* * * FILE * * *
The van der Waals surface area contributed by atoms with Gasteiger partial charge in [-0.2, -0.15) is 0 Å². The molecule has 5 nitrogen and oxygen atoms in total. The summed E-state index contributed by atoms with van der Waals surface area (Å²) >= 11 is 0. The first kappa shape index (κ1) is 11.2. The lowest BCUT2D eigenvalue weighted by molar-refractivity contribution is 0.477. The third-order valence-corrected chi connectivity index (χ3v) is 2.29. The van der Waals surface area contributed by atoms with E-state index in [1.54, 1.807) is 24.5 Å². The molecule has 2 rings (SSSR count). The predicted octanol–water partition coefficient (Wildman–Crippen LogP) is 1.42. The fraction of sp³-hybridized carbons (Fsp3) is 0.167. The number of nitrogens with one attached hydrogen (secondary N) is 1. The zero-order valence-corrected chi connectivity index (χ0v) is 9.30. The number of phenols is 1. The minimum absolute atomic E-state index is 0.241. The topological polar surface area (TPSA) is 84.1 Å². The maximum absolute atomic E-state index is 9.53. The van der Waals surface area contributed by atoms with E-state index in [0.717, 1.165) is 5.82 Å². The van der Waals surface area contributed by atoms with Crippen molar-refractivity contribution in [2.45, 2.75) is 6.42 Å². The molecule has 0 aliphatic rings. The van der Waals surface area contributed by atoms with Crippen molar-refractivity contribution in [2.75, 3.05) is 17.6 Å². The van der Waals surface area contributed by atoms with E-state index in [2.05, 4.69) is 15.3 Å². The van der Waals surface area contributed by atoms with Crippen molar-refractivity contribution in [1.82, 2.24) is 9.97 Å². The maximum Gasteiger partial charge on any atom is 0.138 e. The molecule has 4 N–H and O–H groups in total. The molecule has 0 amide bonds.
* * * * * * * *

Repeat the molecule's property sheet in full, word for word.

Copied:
The van der Waals surface area contributed by atoms with Gasteiger partial charge in [-0.2, -0.15) is 0 Å². The molecule has 5 nitrogen and oxygen atoms in total. The summed E-state index contributed by atoms with van der Waals surface area (Å²) >= 11 is 0. The first kappa shape index (κ1) is 11.2. The lowest BCUT2D eigenvalue weighted by molar-refractivity contribution is 0.477. The third-order valence-corrected chi connectivity index (χ3v) is 2.29. The van der Waals surface area contributed by atoms with E-state index in [1.54, 1.807) is 24.5 Å². The molecule has 2 rings (SSSR count). The predicted octanol–water partition coefficient (Wildman–Crippen LogP) is 1.42. The fraction of sp³-hybridized carbons (Fsp3) is 0.167. The number of nitrogens with one attached hydrogen (secondary N) is 1. The zero-order valence-corrected chi connectivity index (χ0v) is 9.30. The number of phenols is 1. The minimum absolute atomic E-state index is 0.241. The topological polar surface area (TPSA) is 84.1 Å². The maximum absolute atomic E-state index is 9.53. The van der Waals surface area contributed by atoms with E-state index in [0.717, 1.165) is 5.82 Å². The van der Waals surface area contributed by atoms with Crippen molar-refractivity contribution in [2.45, 2.75) is 6.42 Å². The molecule has 0 aliphatic rings. The van der Waals surface area contributed by atoms with Crippen molar-refractivity contribution in [2.75, 3.05) is 17.6 Å². The van der Waals surface area contributed by atoms with E-state index in [2.05, 4.69) is 15.3 Å². The van der Waals surface area contributed by atoms with Crippen molar-refractivity contribution in [1.82, 2.24) is 9.97 Å². The maximum Gasteiger partial charge on any atom is 0.138 e. The molecule has 4 N–H and O–H groups in total. The molecule has 0 amide bonds.